World's first 3D-printed rocket Terran 1 is ready for its maiden flight
Relativity Space announced on Twitter that their expendable Terran 1 rocket has secured a launch license and is targeting liftoff on March 8 from Space Launch Complex 16 (SLC-16), Cape Canaveral Space Force Station (CCSFS), Florida. The launch window is between 1:00-4:00 p.m. ET (1800-2100 GMT).
The 110-foot (33-meter) Terran 1 will undergo a crucial launch test on the "Good Luck, Have Fun" (GLHF) mission before it launches commercial payloads.
According to Relativity, the rocket is "the largest 3D-printed object to exist and to attempt orbital flight." It's 85% 3D-printed by mass. They hope to eventually produce Terran 1 rockets that are 95% 3D- printed.
Terran 1 rocket's booster, fairing, nine Aeon engines on the first stage, and the one Aeon Vac engine on the second stage are all 3D-printed.
They will use liquid oxygen (LOX) and refined liquid natural gas that is close to methane (LNG) , a combination dubbed "methalox," which is an uncommon combination in the sector. In fact, a rocket powered by natural gas hasn't yet been successful in accessing orbit.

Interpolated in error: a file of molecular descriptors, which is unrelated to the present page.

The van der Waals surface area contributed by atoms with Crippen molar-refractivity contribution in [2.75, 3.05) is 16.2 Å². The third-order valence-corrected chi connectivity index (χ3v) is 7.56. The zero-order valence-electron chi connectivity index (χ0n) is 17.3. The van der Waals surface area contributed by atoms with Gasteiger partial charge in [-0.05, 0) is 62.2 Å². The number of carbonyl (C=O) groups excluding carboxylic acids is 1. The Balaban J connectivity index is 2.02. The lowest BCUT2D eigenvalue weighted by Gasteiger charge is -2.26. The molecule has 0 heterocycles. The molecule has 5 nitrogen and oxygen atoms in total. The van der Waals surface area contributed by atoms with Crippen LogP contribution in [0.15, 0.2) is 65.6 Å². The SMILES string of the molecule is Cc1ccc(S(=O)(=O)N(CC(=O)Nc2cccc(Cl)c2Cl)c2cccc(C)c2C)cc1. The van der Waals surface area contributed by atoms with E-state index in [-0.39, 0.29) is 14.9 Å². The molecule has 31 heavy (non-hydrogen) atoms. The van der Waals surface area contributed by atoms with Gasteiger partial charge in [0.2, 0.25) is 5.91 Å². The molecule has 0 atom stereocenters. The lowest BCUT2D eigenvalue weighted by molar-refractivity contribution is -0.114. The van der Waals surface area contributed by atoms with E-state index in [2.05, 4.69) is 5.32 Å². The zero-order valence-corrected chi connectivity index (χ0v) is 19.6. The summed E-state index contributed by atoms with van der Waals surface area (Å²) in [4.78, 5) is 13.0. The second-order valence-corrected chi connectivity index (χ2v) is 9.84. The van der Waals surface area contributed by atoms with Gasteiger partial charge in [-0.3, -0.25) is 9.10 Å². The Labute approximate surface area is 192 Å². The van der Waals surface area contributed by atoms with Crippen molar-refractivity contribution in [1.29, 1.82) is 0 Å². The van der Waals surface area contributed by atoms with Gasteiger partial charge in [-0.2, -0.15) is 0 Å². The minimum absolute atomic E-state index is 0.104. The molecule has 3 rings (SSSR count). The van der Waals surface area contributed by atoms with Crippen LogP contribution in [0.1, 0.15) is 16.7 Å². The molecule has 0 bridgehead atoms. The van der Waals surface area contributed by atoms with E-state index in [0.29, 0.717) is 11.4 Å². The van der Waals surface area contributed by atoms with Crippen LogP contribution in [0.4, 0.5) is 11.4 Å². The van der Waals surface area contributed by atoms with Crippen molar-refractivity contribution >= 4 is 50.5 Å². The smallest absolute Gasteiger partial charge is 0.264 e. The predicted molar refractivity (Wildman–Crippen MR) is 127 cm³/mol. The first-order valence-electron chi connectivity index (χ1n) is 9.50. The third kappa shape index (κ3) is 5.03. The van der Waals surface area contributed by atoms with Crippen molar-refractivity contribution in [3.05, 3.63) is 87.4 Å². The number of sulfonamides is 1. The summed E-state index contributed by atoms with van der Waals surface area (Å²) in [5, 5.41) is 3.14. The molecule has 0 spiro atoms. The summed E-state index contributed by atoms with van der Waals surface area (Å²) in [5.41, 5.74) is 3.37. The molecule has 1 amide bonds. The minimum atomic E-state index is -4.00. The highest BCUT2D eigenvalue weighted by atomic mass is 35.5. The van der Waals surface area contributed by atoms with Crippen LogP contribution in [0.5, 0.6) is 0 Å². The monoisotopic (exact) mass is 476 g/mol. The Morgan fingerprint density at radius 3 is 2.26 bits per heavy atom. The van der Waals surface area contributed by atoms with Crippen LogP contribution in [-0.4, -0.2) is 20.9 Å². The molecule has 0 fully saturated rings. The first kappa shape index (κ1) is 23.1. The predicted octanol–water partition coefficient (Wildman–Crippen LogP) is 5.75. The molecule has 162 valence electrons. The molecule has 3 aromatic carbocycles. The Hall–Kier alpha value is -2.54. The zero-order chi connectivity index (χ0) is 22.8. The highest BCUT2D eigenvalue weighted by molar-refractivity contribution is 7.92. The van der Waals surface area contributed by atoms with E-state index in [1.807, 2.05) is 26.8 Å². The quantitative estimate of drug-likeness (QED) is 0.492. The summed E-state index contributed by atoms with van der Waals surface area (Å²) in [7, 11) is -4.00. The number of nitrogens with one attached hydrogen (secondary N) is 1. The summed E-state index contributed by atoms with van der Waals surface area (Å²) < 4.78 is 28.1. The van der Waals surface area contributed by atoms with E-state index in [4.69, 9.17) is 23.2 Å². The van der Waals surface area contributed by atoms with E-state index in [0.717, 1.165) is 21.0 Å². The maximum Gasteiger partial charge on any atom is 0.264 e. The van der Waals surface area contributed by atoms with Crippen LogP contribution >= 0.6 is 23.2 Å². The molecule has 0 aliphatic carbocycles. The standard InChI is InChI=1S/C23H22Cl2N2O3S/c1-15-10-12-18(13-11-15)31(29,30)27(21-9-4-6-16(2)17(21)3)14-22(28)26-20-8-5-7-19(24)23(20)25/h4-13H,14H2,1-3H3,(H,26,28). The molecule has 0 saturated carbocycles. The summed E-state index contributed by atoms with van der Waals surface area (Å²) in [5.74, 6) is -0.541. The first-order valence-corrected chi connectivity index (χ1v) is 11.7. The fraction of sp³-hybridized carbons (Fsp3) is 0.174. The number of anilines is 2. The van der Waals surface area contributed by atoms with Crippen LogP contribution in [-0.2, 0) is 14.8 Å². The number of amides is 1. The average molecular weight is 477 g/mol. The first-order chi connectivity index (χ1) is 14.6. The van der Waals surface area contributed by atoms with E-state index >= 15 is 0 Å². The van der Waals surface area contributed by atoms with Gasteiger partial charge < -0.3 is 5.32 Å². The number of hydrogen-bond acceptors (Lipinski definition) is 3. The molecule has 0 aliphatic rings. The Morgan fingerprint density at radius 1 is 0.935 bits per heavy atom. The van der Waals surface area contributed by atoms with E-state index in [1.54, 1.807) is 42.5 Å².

With the small satellite industry as its target market, it is capable of launching 2,756 pounds (1,250 kilograms) of payload into low-Earth orbit (LEO), though Terran 1 will carry no payload for its inaugural launch.
Relativity was founded in 2016 by Tim Ellis and Jordan Noone. For the time being, the rocket components for Relativity are printed in California, with certain pieces undergoing testing at the Stennis Space Center in Mississippi before moving on to the SLC-16 assembly building close to the launch pad.
A spokesperson for the company told reporters that Terran 1's first stage will not undergo a static fire test prior to launch. The previous tests "have burned down risk significantly and have the data and insights we'll need." To minimize wear and tear on the vehicle, the company made the decision to accept a high chance of a launch abort on its initial flight without conducting another test.
Ellis is aware that no privately funded company has ever reached orbit on its first rocket launch. "While the rocket-loving engineer in me wants to say that it's really orbit or nothing for the first flight, the business leader in me knows that customers will tell us what enough looks like for the first flight."
If Terran 1 successfully reaches orbit on its first attempt, it will be the first rocket powered by methane to launch, as well as the first primarily made of 3D-printed components and the first private company to reach orbit on the first try.